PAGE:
Unable to connect to database - 09:42:30 Unable to connect to database - 09:42:30 SQL Statement is null or not a SELECT - 09:42:30 SQL Statement is null or not a DELETE - 09:42:30 Botany 2006 - Abstract Search
Unable to connect to database - 09:42:30 Unable to connect to database - 09:42:30 SQL Statement is null or not a SELECT - 09:42:30

Abstract Detail


Biogeography

Wenk, Rebecca C. [1], Daniel, Thomas F. [1].

Phylogeny and Biogeography of Elytraria (Acanthaceae: Nelsonioideae) based on molecular sequence data from two genomes.

ELYTRARIA is a genus of about 20 species of perennial herbs, found worldwide in tropical and subtropical regions. Their distributions range from the Indian subcontinent, Madagascar, and tropical Africa in the Old World, to the southeastern United States, Greater Antilles, Mexico/ Central America, and South America in the New World. Most species have narrow distributions that are restricted to just one of the areas listed above. We used molecular sequence data from two genomes (nuclear ribosomal ITS and chloroplast trnS-G) to reconstruct a phylogenetic tree of the genus. Preliminary results show that 1) Elytraria is monophyletic, 2) the ancestral region for the genus is the New World, 3) species endemic to the Greater Antilles form a monophyletic group, 4) the Madagascar and East African taxa form a monophyletic group sister to an unresolved clade that includes both New and Old World species. Future work will include the placement of South American species of Elytraria as well as a more in-depth look at relationship of Elytraria to the other six genera of Nelsonioideae.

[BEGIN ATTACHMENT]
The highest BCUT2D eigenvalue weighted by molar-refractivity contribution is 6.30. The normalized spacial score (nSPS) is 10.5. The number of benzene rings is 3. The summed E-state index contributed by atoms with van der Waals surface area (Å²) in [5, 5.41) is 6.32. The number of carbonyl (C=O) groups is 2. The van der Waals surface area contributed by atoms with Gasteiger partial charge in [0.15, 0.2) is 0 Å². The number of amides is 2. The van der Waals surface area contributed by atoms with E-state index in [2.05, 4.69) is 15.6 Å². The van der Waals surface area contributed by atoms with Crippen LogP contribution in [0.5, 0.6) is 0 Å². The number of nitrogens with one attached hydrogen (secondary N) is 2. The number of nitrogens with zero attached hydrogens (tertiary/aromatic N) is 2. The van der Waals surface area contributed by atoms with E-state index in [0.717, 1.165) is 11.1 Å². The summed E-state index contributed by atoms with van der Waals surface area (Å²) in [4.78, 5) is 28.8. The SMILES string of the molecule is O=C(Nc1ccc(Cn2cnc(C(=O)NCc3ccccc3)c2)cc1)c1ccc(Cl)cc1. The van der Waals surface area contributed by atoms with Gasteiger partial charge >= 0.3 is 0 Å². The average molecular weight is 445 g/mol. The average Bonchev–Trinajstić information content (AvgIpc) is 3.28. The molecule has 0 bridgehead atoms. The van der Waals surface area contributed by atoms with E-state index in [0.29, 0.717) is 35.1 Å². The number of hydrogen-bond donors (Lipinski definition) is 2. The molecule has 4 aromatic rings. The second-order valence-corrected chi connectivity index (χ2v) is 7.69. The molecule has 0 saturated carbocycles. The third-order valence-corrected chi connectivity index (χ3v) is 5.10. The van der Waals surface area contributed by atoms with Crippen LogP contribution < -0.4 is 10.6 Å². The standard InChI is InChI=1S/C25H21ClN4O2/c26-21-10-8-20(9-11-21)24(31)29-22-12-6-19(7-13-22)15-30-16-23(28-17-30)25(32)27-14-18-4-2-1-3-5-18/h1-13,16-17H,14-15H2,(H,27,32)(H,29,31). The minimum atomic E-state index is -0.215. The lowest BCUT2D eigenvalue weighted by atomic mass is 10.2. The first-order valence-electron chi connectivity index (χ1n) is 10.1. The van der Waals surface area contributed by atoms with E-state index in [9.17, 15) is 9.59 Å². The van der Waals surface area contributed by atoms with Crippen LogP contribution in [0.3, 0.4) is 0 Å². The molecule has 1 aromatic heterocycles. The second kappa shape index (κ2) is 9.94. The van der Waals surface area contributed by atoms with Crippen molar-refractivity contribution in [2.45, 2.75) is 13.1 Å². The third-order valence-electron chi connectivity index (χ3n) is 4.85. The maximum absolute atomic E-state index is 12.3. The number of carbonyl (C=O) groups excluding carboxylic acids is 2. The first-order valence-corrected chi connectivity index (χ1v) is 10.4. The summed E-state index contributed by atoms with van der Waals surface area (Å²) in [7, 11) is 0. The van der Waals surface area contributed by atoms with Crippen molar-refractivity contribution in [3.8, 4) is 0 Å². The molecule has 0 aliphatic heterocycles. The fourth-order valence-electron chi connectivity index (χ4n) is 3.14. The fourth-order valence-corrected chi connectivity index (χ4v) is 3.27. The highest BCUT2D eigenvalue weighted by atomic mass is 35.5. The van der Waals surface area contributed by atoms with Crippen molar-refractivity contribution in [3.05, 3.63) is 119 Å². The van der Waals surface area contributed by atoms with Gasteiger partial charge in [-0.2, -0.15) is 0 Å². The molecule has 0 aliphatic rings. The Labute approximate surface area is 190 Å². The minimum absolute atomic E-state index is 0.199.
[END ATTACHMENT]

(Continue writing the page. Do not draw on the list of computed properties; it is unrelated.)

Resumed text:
Log in to add this item to your schedule

1 - California Academy of Sciences, Department of Botany, 875 Howard Street, San Francisco, California, 94103-3009, USA

Keywords:
Elytraria
Acanthaceae
biogeography
Nelsonioideae
molecular phylogenetics.

Presentation Type: Poster:Posters for Topics
Session: 48-209
Location: Auditorium/Bell Memorial Union
Date: Tuesday, August 1st, 2006
Time: 12:30 PM
Abstract ID:330


Copyright 2000-2006, Botanical Society of America. All rights